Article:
I recently read Connie Brockaway's "My Dearest Enemy" in which the heroine is a Victorian-era suffragette who is determined not to marry until the laws governing women and children are liberalized. The story's tone made her seem pig-headed for resisting her HEA on this account, but don't worry, Gentle Reader. Because she's a woman and she loves so much, even deepest principles cannot keep her from submitting to her nurturing destiny.

    It wasn't a bad novel, but it leads you to expect one thing, then delivers something else. One expects a heroine who is strong-willed, tough, acerbic with a determination to make her own way in the world. But because it is a romance novel and must follow certain conventions, she turns out to be very young and beautiful with a soft creamy center -- a weakness for children and animals. The hero was attracted to her before he even met her, through her letters, but it was like it was *WE*, the woman readers, who wouldn't have been able to accept this heroine unless she was beautiful, exotic, desirable. So, you see, this novel preached feminism, but didn't really practice it. Which is how I feel about most romances. A woman can be anything she wants to be... As long as she fits the uniform, comes from the same clay, etc. It reminds me of the subtle messages women are given by society: don't deviate from the script, don't be different or bad things will happen to you.

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  2. she'd end up safe in his arms at the end of the book, with his ring on her finger and his children in her future. [...] no matter how much times have changed, how much liberating sex the heroine is allowed to have, there is no other outcome, no other happy ending.

    What sort of alternative happy ending would you prefer? I think one could dispense with the children, the ring, and the safety (up to a point). One wouldn't want the hero to be a physical threat to the heroine, I think, as that was something that did feature more heavily in earlier romances, and is still there in some, but you can only take that threat so far before it makes a HEA untenable. If the hero is liable to kill the heroine not long after the end of the novel, that wouldn't be a happy ending. And if the hero and heroine don't end up together then it wouldn't be a romance, would it? It might be a romantic novel though, and/or women's fiction and/or chick lit. You could dispense with the arms literally (for example the hero of Heyer's An Infamous Army loses one as a result of fighting at the Battle of Waterloo). But I don't think a novel could end without the hero and heroine at least metaphorically in each others' arms.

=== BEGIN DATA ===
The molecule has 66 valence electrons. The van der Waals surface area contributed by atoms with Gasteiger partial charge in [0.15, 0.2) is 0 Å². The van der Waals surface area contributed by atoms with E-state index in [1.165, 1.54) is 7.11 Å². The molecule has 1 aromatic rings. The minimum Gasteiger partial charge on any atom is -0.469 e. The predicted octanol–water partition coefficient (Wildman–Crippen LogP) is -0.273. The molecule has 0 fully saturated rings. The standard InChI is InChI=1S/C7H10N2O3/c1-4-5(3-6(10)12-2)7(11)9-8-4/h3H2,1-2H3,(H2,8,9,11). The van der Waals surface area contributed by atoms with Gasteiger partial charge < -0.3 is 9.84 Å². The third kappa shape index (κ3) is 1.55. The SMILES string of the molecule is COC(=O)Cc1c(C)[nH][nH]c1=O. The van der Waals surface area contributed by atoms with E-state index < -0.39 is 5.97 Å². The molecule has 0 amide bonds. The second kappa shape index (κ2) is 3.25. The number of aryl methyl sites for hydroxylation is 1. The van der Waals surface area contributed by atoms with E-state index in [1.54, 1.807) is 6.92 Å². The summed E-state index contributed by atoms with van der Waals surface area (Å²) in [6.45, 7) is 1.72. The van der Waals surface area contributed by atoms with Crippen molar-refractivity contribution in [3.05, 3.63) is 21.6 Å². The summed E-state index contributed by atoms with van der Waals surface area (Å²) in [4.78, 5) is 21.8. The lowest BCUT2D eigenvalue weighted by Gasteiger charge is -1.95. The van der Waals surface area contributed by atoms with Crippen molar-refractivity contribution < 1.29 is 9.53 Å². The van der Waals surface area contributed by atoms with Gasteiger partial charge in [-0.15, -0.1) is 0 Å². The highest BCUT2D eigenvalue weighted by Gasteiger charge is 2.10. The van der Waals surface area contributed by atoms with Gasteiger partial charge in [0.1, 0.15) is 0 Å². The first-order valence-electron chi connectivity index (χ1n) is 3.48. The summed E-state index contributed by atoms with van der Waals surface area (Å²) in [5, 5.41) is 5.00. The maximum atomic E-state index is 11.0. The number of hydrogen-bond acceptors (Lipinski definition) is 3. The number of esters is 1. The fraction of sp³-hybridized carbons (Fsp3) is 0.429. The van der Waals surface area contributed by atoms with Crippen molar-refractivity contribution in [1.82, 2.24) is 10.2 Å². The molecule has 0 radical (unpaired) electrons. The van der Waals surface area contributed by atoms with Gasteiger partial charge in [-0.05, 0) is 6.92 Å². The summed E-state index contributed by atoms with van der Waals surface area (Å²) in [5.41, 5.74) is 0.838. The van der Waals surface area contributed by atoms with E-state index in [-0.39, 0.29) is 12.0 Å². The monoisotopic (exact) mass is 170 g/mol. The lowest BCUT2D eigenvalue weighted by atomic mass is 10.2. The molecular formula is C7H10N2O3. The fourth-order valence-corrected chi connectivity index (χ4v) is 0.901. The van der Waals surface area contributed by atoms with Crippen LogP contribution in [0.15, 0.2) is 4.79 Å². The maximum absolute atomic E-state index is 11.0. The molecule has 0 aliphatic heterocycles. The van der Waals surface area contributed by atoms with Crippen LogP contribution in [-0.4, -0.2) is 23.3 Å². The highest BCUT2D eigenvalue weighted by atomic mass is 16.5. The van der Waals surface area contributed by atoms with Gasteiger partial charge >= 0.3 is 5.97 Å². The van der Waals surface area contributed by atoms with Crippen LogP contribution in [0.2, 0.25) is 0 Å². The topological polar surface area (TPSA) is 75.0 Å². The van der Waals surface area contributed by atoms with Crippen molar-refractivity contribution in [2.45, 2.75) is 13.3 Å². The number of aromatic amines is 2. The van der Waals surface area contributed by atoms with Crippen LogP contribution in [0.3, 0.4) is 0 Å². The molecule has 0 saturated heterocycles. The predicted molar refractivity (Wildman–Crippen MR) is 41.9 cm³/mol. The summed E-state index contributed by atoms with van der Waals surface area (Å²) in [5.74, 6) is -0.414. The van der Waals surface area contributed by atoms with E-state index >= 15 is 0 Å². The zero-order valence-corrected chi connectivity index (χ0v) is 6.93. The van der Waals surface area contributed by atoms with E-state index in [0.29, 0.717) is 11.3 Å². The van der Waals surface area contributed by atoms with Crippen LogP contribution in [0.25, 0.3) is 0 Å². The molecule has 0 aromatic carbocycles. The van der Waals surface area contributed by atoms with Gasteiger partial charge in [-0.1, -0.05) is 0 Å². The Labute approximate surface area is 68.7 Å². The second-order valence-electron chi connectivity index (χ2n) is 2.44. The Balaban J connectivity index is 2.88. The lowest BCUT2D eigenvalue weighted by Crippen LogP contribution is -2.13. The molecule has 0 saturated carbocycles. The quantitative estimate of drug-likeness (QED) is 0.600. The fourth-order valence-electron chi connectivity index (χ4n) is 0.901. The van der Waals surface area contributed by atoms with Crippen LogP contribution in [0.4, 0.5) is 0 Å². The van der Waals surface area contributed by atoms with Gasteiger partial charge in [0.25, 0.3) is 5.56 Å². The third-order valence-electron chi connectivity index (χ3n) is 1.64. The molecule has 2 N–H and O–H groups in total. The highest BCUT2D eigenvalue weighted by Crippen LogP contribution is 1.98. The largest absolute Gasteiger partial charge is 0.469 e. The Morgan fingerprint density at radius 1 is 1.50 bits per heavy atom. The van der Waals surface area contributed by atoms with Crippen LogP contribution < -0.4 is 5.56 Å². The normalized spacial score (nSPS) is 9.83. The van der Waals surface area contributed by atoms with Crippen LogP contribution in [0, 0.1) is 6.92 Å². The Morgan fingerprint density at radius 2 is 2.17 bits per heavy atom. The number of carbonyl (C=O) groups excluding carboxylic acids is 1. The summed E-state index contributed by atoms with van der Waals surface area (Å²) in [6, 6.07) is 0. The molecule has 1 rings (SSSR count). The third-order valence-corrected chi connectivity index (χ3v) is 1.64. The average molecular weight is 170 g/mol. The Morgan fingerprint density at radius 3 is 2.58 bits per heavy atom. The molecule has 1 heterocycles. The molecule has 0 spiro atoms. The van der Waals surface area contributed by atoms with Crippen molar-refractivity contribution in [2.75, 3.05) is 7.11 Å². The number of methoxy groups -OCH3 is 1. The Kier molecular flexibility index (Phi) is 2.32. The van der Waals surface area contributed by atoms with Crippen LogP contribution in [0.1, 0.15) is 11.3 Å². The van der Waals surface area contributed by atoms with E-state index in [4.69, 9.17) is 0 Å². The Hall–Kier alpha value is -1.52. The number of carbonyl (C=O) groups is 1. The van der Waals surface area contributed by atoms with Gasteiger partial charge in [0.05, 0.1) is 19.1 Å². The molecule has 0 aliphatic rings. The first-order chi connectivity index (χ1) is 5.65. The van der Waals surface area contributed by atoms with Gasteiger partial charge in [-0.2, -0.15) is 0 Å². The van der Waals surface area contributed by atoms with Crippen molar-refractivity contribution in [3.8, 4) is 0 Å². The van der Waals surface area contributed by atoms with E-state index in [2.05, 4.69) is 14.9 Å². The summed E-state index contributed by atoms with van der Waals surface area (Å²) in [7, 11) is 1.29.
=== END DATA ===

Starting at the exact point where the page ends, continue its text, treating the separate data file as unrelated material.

the heroine is a Victorian-era suffragette who is determined not to marry until the laws governing women and children are liberalized

    I've not read that book, so I don't know how the heroine's change of opinion was handled by the author. Mary Wollstonecraft, who in her A Vindication of the Rights of Woman (1792) said that

    men, in their youth, are prepared for professions, and marriage is not considered as the grand feature in their lives; whilst women, on the contrary, have no other scheme to sharpen their faculties. It is not business, extensive plans, or any of the excursive flights of ambition, that engross their attention; no, their thoughts are not employed in rearing such noble structures. To rise in the world, and have the liberty of running from pleasure to pleasure, they must marry advantageously, and to this object their time is sacrificed, and their persons often legally prostituted.

    did nonetheless choose to marry William Godwin when pregnant with her second child (an earlier love affair having failed, leaving her an unmarried mother). Mary died in childbirth though, so her life wouldn't make for a good romance novel, but it does suggest that even an individual deeply opposed to marriage as an institution might change her mind about whether or not she herself wanted to marry.

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  3. j as in jennifer18 November, 2006 05:02

    even an individual deeply opposed to marriage as an institution might change her mind about whether or not she herself wanted to marry.